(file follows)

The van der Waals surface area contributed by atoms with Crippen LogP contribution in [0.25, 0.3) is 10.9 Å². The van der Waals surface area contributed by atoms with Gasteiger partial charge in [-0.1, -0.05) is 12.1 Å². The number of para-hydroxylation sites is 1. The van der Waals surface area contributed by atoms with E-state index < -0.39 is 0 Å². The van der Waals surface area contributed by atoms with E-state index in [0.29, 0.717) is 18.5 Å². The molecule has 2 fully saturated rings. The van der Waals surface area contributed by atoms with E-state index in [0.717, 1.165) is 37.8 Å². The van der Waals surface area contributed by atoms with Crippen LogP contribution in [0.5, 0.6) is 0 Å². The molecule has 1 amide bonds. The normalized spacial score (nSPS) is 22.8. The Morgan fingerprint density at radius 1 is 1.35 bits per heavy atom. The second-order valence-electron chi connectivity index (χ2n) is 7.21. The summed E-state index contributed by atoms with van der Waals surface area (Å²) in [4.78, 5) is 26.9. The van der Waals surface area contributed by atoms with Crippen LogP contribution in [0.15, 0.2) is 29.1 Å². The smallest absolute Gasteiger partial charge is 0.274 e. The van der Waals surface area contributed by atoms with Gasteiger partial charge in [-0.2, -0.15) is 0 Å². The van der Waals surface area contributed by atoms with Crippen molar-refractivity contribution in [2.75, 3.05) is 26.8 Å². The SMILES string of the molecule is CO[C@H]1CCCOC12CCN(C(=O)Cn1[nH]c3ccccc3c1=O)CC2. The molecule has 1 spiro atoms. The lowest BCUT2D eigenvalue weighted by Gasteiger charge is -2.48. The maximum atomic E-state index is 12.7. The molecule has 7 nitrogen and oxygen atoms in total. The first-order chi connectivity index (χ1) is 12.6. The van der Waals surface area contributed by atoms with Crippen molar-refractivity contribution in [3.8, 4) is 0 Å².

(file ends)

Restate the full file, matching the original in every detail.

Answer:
The van der Waals surface area contributed by atoms with Crippen LogP contribution in [0.25, 0.3) is 10.9 Å². The van der Waals surface area contributed by atoms with Gasteiger partial charge in [-0.1, -0.05) is 12.1 Å². The number of para-hydroxylation sites is 1. The van der Waals surface area contributed by atoms with E-state index < -0.39 is 0 Å². The van der Waals surface area contributed by atoms with E-state index in [0.29, 0.717) is 18.5 Å². The molecule has 2 fully saturated rings. The van der Waals surface area contributed by atoms with E-state index in [0.717, 1.165) is 37.8 Å². The van der Waals surface area contributed by atoms with Crippen LogP contribution in [0.5, 0.6) is 0 Å². The molecule has 1 amide bonds. The normalized spacial score (nSPS) is 22.8. The Morgan fingerprint density at radius 1 is 1.35 bits per heavy atom. The second-order valence-electron chi connectivity index (χ2n) is 7.21. The summed E-state index contributed by atoms with van der Waals surface area (Å²) in [4.78, 5) is 26.9. The van der Waals surface area contributed by atoms with Crippen LogP contribution in [0.15, 0.2) is 29.1 Å². The smallest absolute Gasteiger partial charge is 0.274 e. The van der Waals surface area contributed by atoms with Gasteiger partial charge in [-0.2, -0.15) is 0 Å². The van der Waals surface area contributed by atoms with Crippen molar-refractivity contribution in [2.75, 3.05) is 26.8 Å². The SMILES string of the molecule is CO[C@H]1CCCOC12CCN(C(=O)Cn1[nH]c3ccccc3c1=O)CC2. The molecule has 1 spiro atoms. The lowest BCUT2D eigenvalue weighted by Gasteiger charge is -2.48. The maximum atomic E-state index is 12.7. The molecule has 7 nitrogen and oxygen atoms in total. The first-order chi connectivity index (χ1) is 12.6. The van der Waals surface area contributed by atoms with Crippen molar-refractivity contribution in [3.8, 4) is 0 Å².